High quality — and diverse — schools are what brought many of us to Montclair, and they are what keep us here. We need to unite as a community to reject externally-imposed policies (whether imposed by NJDOE or the USDOE) that stand between our children and the well-rounded educations our children deserve — and that our teachers know best how to provide.  And that includes educating and supporting our local school board members so that they have the knowledge, community support, and tools to stand with us at the front lines of saying no to so-called “education reform” that is bad for our children, bad for our schools, and bad for our community.

BOE: Provide the District’s PARCC Opt Out Policy

Update:  The local access channel was able to post the BOE meeting on its website today.  I am not computer savvy enough to figure out how to take a clip of my 3 minutes, but I can tell you that I start at the 2 hour and 30 minute mark on this link:

http://vp.telvue.com/player?id=T01411&video=217601

If someone knows how to grab my snippet and put it on YouTube, I’ll link it that way instead.

Original Post:

Here is the text of my prepared remarks for tonight’s local Board of Education meeting.  I think I deviated a litte bit — but not very much — from what’s written here.  If I can figure out how to get a snippet of the video, I will add that to this post (embarrassing as that might be).  Please note that my comments were limited to 3 minutes.

I am here today to ask the District to formally state — in writing to all parents — its policy regarding how children who are refusing the PARCC exams will be accommodated.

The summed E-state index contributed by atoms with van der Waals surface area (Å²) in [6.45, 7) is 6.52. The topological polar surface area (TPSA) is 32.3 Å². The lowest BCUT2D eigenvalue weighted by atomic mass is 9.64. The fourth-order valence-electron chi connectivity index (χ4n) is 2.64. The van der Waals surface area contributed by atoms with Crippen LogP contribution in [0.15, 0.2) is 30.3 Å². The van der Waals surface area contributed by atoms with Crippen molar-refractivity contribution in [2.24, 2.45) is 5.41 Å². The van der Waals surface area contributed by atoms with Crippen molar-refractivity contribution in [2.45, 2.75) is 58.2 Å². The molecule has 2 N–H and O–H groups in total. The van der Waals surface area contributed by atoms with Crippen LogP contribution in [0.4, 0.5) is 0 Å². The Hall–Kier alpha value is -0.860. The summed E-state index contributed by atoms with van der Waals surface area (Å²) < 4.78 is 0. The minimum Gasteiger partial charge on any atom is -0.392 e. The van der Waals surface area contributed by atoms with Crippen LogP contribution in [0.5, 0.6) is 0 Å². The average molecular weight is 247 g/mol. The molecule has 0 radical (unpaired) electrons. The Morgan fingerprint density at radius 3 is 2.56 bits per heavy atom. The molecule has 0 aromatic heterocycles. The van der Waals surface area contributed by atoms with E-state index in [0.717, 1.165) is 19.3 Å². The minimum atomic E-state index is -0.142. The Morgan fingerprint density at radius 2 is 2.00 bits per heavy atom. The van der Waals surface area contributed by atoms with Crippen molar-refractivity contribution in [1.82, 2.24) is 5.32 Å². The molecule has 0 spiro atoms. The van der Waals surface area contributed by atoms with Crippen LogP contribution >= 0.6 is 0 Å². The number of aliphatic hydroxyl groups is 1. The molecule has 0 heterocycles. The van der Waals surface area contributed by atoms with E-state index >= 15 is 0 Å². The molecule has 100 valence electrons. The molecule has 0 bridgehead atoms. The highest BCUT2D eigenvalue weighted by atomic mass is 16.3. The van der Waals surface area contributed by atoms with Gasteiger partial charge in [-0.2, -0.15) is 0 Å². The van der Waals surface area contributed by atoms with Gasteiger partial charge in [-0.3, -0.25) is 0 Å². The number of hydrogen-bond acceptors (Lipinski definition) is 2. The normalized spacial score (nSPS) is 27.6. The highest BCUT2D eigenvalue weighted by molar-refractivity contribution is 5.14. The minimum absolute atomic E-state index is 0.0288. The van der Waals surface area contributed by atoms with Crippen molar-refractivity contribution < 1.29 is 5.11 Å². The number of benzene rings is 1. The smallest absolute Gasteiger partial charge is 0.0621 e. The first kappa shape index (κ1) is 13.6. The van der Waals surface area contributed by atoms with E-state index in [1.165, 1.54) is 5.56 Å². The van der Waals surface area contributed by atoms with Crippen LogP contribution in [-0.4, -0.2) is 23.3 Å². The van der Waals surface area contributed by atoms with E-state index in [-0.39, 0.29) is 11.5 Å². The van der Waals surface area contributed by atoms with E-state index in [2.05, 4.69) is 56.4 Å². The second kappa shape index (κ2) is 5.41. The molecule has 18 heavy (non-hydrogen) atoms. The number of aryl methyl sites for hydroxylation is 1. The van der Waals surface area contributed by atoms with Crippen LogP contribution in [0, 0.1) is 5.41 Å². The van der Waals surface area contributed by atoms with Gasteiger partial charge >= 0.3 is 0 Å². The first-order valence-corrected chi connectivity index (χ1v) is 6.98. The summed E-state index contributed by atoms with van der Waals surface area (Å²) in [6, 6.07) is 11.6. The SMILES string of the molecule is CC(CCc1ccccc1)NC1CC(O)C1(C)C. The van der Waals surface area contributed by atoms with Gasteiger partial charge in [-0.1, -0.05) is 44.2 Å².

I attended the District’s October 23rd PARCC Family Presentation, where Gail Clarke was asked to comment regarding the district’s opt-out or refusal policy for the PARCC exams. She stated that no policy was in place because the State DOE had not yet issued its guidance regarding opt-out decisions.

A week later, on October 30th, the New Jersey Department of Education issued “guidance” to school districts stating that districts were under no obligation to provide educational alternatives, and suggested — but did not require — that districts update their attendance and discipline policies to address PARCC opt-out issues.

NJDOE’s guidance is at odds with Montclair’s prior policy.

So, given the conflict between Montclair’s NJASK opt-out policy and the State’s recent guidance, I am here to ask what Montclair’s policy will be for handling PARCC refusals. And, as a parent, I am here to urge you to adopt an accommodating and humane policy.

I’ve reviewed the 3rd and 4th practice exams and sample questions on the PARCC website. I found many questions confusing and developmentally inappropriate — frankly, the “gotcha” feel of these questions reminded me of the New Jersey Bar Exam.

I am also concerned that we are asking students as young as 8 to compose essay responses on computers when the district hasn’t provided comprehensive typing instruction.

But I am most concerned about the narrowing of the curriculum in response to testing pressures: in particular, I worry about how little social studies education my 4th grader has seen compared to what I’d studied — in a NJ public school — by her age. Where are the units studying mythology, genealogy, Native American culture, American history, and the ancient world? Our district’s lack of social studies education is a sad disappointment — and a direct result of our testing-focused culture: Social Studies gets short shrift because it is not on the test. Elementary school social studies should be more than “map skills.”

I try to avoid making decisions without access to all of the facts, which is why I’ve reviewed the PARCC sample materials in depth. So before I make a final decision regarding the PARCC exams, I would like to review the District’s PARCC opt-out policy.

This is an urgent matter, given that my daughter reports that her class has already lost at least 6 periods of instructional time to PARCC preparation, including last week when her class was asked to attempt an End of Year math practice test before the children had been presented with many of the topics tested.

Thank you.